It works very well with paired Sony V3 digital cameras, but will work with any camera.

If you do not know the 35mm equivalent focal length of your zoomed lenses, that is a problem and your rig is not really suitable for variable zoom, variable base, precision, stereo photography using this spreadsheet. Do not despair, it can still be done using Wattie's method of digital screen magnification.

Spread sheet version 1.3, Berkovitz formula, Wattie

Spreadsheet 2:
Longest distance always assumed to be infinity.

If you start with a fixed stereo base (in a Z mount for example) it helps to know the nearest distance you can go.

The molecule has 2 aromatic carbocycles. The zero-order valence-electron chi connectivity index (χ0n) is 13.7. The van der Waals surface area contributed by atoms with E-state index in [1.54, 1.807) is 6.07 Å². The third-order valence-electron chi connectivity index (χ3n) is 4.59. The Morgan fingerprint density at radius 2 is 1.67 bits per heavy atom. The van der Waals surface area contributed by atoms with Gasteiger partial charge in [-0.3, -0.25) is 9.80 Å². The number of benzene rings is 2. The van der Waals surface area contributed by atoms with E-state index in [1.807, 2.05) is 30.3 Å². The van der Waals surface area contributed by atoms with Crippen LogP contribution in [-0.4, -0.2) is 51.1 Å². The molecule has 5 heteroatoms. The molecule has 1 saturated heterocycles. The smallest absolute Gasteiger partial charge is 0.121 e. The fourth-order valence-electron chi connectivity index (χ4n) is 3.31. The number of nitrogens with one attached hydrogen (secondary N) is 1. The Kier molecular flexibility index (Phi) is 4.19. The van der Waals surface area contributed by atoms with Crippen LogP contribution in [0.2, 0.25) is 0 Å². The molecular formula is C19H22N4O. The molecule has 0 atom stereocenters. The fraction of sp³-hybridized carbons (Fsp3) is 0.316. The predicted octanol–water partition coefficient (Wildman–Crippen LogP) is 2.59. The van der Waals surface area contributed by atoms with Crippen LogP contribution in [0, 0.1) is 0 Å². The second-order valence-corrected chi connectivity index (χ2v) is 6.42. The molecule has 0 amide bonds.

Ideal for landscapes, where infinity is in the picture. Modern cameras have zoom lenses and the table shows how the closest permitted distance varies as the lens is zoomed, stereo base changed and parallax varied.

People who used a stereo camera, with its unchangeable focal length and stereo base, will know they were not to go closer than 2 meters. This table is the equivalent rule for digital zoom cameras

Spread Sheet 2 Download.

spread sheet version 2.1

Fortunately Sony V3 cameras (frequently used for digital stereo since they can be synchronised accurately) quote the focal length as a multiplying factor on the screen. Wide angle on a Sony V3 is equivalent to 34mm. Telephoto zoom times 4 is equivalent to 136mm. ("Equivalent" means giving the same angle of view as a 35mm camera would do).

1.2mm parallax on the Sony V3 screen, which is 50mm wide, becomes
1.2 x 50/36 = 1.7mm
Still use 1.2mm in the formula.
Use 1.7mm if you are adjusting stereo base by directly measuring parallax on the camera screen. The formula operates with 35mm equivalent, not with actual size.